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Namibia, 23 October 2010: Regional parliamentarian commits to strengthen child-sensitive policies

WINDHOEK, 23 October 2010 - At the conclusion of a three-day meeting convened by the Inter Parliamentary Union, Parliament of Republic of Namibia and UNICEF, 40 members of parliament from 13 countries in Eastern and Southern Africa committed to doing more to promote and expand efforts in building safety nets and social protection schemes for their most vulnerable children.

In a final outcome document delegates reiterated they would continue to create and pass laws that sought to protect the most vulnerable children. They also committed to scaling up social protection measures that are child-centred, allocating budgets and providing better oversight to hold government and executives accountable. 

In a region where half the population survives on less than $1.25 per day, and an estimated 9.7 million children have lost one or both parents to AIDS, and millions more have experienced deepening poverty, lost education, and discrimination due to the impact of the HIV pandemic, delegates highlighted the need for urgent action by all governments and parliaments.

Delegates acknowledged that while their leaders had committed to the Abuja Declaration target of 15 percent of their GDP on health and HIV, only a handful of countries had met this target. In many cases, despite efforts to improve access to health and education services, many of the poorest are still missing out faced with indirect barriers that prevent them from benefiting from these public services.

Evidence presented at the meeting indicated that the cost of social transfers, including cash benefits for the most vulnerable, is an investment that will in a long run pay for itself and have great returns on social and economic development. Failing to invest (especially in early years) is wasteful and costly in the long run. Protection against child poverty is the best evidence of the success or failure of government.

“Parliaments have an important role to play in oversight and ensuring that the budget reflects the social priorities. To face many of our challenges we need strong leadership. When almost fifty percent of our population is under the age of 18, many of our countries suffer high rates of HIV, poverty and unemployment, we need to make sure our development agenda is determined by our children’s welfare, future and inheritance,” said IPU President Dr. Theo-Ben Gurirab, who is also the Speaker of the National Assembly of the Republic of Namibia.

Already many countries, including South Africa, Kenya and Malawi, have comprehensive child protection acts that include measures to provide and protect vulnerable and orphaned children. In others, such as Lesotho and Namibia, legalisation has been drafted and now needs to be approved by parliament. The challenge remains that more needs to be done to implement these laws, educate the public about them and make sure they are operational.

“We know that communities have been on the front line of caring for children who have lost parents and felt the harsh brunt of the AIDS pandemic.  The recent global financial crisis has further heightened their vulnerability and deepened poverty.  What we are calling for is not new.  It is simply about reinforcing these efforts to care for each other, especially our children and make them an integral part of Government development plans,” said Elhadj As Sy, UNICEF’s Regional Director for Eastern and Southern Africa.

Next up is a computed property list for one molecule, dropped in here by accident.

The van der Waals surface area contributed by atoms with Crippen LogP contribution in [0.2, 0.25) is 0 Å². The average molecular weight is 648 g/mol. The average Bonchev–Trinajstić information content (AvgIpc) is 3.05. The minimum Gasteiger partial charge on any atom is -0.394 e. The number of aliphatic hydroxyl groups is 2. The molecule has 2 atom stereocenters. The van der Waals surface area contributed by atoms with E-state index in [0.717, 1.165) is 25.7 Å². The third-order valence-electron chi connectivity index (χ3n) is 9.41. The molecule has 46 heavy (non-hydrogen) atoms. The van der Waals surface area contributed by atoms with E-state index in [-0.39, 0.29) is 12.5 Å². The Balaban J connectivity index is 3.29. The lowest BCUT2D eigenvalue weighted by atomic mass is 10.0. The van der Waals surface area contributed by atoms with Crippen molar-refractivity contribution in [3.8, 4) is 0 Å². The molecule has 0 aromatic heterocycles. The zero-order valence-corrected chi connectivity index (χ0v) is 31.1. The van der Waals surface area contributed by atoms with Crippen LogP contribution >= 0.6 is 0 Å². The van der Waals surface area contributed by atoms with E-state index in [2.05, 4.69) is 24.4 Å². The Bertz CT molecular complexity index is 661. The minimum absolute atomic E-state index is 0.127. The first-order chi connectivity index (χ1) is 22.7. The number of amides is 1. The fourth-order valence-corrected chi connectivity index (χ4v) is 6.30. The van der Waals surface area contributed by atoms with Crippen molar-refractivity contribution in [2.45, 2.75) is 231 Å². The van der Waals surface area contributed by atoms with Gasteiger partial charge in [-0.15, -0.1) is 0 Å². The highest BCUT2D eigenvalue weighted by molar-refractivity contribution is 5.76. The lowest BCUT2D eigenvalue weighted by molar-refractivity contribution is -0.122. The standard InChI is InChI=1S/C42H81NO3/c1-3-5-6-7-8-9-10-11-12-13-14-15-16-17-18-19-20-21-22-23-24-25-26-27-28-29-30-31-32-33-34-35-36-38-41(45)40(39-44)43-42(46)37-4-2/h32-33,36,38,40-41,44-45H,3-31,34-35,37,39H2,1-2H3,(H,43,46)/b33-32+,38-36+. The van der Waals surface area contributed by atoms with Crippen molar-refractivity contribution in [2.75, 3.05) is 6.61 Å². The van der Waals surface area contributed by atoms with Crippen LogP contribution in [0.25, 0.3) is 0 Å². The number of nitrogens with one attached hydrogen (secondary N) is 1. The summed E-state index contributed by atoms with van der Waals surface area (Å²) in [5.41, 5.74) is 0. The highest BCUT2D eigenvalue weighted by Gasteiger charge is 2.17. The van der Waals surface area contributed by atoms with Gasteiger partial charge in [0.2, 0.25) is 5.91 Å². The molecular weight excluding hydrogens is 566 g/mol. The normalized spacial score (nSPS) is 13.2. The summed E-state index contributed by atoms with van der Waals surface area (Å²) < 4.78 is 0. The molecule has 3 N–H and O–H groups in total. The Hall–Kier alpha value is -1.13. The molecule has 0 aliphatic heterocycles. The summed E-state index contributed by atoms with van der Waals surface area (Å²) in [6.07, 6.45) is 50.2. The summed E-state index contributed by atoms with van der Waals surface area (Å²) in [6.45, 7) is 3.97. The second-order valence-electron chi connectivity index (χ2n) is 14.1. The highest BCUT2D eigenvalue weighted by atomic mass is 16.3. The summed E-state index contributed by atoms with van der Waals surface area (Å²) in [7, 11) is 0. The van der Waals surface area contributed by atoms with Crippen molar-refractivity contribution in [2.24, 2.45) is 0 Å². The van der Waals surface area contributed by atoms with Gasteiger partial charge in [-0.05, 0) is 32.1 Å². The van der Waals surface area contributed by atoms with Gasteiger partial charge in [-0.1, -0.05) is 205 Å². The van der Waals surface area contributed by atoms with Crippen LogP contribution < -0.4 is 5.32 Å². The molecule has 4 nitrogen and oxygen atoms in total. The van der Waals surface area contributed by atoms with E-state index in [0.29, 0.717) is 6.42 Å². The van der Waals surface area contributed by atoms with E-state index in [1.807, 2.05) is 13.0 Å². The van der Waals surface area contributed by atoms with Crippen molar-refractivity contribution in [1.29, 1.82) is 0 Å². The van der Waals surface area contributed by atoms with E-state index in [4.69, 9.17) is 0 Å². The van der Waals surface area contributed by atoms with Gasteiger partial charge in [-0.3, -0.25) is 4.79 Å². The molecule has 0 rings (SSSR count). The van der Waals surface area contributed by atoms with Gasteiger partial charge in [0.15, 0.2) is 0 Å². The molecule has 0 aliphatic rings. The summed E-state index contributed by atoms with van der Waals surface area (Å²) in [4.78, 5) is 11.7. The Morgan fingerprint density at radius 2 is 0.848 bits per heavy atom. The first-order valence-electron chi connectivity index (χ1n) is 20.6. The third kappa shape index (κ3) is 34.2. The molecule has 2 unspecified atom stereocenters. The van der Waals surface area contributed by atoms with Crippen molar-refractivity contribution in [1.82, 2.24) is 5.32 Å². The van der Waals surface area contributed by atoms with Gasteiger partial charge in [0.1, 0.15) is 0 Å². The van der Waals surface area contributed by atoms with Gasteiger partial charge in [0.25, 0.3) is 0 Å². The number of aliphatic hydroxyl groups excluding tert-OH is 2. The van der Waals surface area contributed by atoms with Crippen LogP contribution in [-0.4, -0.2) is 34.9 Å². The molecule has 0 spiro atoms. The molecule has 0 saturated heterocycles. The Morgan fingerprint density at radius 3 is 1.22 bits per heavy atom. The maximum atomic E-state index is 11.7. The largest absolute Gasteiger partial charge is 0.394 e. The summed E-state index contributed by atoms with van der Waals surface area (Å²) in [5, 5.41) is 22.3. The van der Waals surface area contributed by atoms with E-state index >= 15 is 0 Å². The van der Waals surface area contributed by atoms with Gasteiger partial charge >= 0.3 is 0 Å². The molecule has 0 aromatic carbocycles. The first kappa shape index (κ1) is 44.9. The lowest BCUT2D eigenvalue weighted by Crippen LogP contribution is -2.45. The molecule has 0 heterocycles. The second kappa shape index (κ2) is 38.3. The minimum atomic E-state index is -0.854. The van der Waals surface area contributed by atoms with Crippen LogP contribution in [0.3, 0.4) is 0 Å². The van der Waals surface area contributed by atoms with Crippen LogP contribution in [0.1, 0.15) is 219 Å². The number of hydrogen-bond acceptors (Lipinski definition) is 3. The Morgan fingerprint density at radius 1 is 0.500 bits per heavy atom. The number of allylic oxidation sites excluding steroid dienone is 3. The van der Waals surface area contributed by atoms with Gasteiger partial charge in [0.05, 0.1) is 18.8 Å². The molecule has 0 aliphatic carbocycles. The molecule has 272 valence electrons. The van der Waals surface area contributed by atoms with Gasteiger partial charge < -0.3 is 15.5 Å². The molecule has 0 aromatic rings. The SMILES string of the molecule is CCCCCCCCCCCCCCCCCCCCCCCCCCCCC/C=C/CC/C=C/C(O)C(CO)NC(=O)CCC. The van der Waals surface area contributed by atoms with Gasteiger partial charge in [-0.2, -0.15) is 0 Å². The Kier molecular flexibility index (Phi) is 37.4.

The delegates also acknowledged that it was critical they built alliances with civil society, religious and traditional leaders to build more political will for investing in comprehensive child- and HIV-sensitive schemes and make sure that they reached those in need.

In the outcome document, they committed to developing a holistic approach to social protection and to acknowledging the need to coordinate efforts at “addressing the current economic and employment crisis, the underlying corruption in many of our countries as well as gender inequalities, which all constitute obstacles to the achievement of child rights.”

They agreed they need to prioritise economic empowerment for families and households affected by AIDS, ensure they have adequate social care and support, strengthen obstacles to quality health education and other services and address stigma and discrimination.

Note to the editors:

Parliamentarians attending this event arefrom Angola, Burundi, DRC, Lesotho, Mauritius, Malawi, Mozambique, Namibia, Kenya, Rwanda, South Africa, Uganda, Zambia and Zimbabwe.

About IPU

Established in 1889 and with Headquarters in Geneva, Switzerland, the IPU – the oldest multilateral political organization in the world – currently brings together 155 parliaments and eight associated regional assemblies. The world organization of parliaments also has an office in New York, which acts as its Permanent Observer to the United Nations. IPU website: www.ipu.org

For more information, to arrange an interview or for B-roll footage, please contact:

Shantha Bloemen, UNICEF Johannesburg, Tel:+27 79 495 5938, sbloemen@unicef.org

Judy Matjila, UNICEF Windhoek, Tel: +264 61 204 6253 Cell: +264 81 127 5963, jmatjila@unicef.org

Manuel Moreno Gonzalez, UNICEF Windhoek, Tel: +264 61 204 6299, Cell: +264 081 475 8604, mmgonzalez@unicef.org

 

 

 

 

Reading material


Children and AIDS: The Social Protection
Response and the Role of Parliamentarians (produced by Inter-Press Service news agency) [PDF]


Advacing Child-Sensitive Social Protection [PDF]


Enhancing Social Protection for HIV Prevention, Treatment, Care & Support - The State of the Evidence [PDF]


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